Recording Studio: Paul McCartney Part IV

Recording Studio: The 1980s proved a trying time for McCartney. An arrest for marijuana possession in Japan in January put him in jail for nine days. Later that year, his longtime partner and friend John Lennon, with whom he had recently reconciled after years of feuding, was killed outside his New York City apartment. In the wake of Lennon’s death, McCartney stopped touring, not taking it up again for almost a decade. He continued to play and record new music, however, collaborating with the likes of Stevie Wonder and Michael Jackson and still having massive commercial success. By 1989, he was ready to perform live again, and launched a world tour, one that would provide material for a triple live album. The tour also gave him a world’s record when he performed for the largest paying stadium audience in history: a concert for 184,000 in Rio de Janeiro, Brazil. He also started a collaboration with Elvis Costello, and they each released albums featuring different tracks they had written together.

Recording Studio: Orchestral Pieces

In the early ’90s, the Royal Liverpool Philharmonic Society commissioned McCartney to compose an orchestral piece. The result was “Liverpool Oratorio,” which hit #1 on the UK classical chart. In 1994, he took four years away from his solo career to work with former bandmates Harrison and Starr on The Beatles Anthology project, then released a rock album in 1997 as well as a classical album. The following year, Linda died of cancer after a long illness.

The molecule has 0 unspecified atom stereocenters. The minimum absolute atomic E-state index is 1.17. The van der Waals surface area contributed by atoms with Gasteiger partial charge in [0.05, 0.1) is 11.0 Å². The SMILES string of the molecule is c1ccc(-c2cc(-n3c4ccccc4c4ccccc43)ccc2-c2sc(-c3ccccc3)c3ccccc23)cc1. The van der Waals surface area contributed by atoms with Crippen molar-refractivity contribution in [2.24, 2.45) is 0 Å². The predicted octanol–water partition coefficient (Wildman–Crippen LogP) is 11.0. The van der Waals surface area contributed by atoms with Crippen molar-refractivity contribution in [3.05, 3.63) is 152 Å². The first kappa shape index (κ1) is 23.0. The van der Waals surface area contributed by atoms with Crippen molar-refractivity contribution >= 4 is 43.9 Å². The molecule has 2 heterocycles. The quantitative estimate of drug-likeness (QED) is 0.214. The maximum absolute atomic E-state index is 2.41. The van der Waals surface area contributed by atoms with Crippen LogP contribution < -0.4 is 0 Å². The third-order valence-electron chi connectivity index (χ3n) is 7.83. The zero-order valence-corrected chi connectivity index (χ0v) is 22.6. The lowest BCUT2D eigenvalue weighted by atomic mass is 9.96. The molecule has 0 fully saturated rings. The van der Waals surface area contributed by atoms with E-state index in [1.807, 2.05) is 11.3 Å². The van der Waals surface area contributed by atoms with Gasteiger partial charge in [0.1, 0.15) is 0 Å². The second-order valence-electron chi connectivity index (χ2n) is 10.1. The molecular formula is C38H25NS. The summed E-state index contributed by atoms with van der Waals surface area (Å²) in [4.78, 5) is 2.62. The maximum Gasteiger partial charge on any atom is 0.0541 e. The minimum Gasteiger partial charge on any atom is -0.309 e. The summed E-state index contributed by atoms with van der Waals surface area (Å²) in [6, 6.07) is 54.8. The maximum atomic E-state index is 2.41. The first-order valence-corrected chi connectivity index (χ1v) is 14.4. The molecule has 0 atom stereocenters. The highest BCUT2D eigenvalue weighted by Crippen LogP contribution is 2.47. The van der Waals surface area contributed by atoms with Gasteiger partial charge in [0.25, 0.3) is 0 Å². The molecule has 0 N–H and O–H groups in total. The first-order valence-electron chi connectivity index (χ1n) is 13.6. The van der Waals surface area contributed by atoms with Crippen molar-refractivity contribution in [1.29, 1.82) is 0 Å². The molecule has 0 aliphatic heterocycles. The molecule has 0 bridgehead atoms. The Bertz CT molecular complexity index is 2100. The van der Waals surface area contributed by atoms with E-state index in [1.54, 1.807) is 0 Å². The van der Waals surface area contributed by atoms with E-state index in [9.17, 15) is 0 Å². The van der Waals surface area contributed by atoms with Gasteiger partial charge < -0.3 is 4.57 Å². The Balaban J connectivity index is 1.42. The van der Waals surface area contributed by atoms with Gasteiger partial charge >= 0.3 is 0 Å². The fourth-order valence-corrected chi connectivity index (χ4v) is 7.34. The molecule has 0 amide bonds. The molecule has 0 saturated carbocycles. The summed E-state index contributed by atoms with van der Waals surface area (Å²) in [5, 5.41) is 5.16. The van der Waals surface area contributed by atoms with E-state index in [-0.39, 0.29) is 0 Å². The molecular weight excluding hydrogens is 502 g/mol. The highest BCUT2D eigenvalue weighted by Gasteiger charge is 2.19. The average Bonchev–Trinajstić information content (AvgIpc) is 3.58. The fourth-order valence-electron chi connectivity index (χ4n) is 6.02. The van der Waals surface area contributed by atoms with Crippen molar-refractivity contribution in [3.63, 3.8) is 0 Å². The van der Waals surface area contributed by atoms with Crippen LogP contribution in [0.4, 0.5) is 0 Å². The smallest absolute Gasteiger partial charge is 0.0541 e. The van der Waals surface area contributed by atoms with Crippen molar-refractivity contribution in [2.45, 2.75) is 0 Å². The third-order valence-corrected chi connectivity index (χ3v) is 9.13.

In September of 2001, he watched the attack on New York City from the tarmac at JFK Airport, then became one of the organizers for The Concert for New York City. He continued recording and performing live around the world, with his 2002 tour being named the top tour of the year by Billboard magazine.
In 2012, McCartney released Kisses on the Bottom, which featured renditions of some of his favorite songs from childhood, including classics like “It’s Only a Paper Moon” and “My Valentine.” McCartney made headlines later that year, after performing with fellow rocker Bruce Springsteen at London’s Hyde Park. The two legendary rock musicians even performed two Beatles hits together: “I Saw Her Standing There” and “Twist and Shout.” Unfortunately, this impressive live jam was cut short by the authorities: When the concert exceeded its scheduled end time, both Springsteen’s and McCartney’s microphones were turned off by event organizers.
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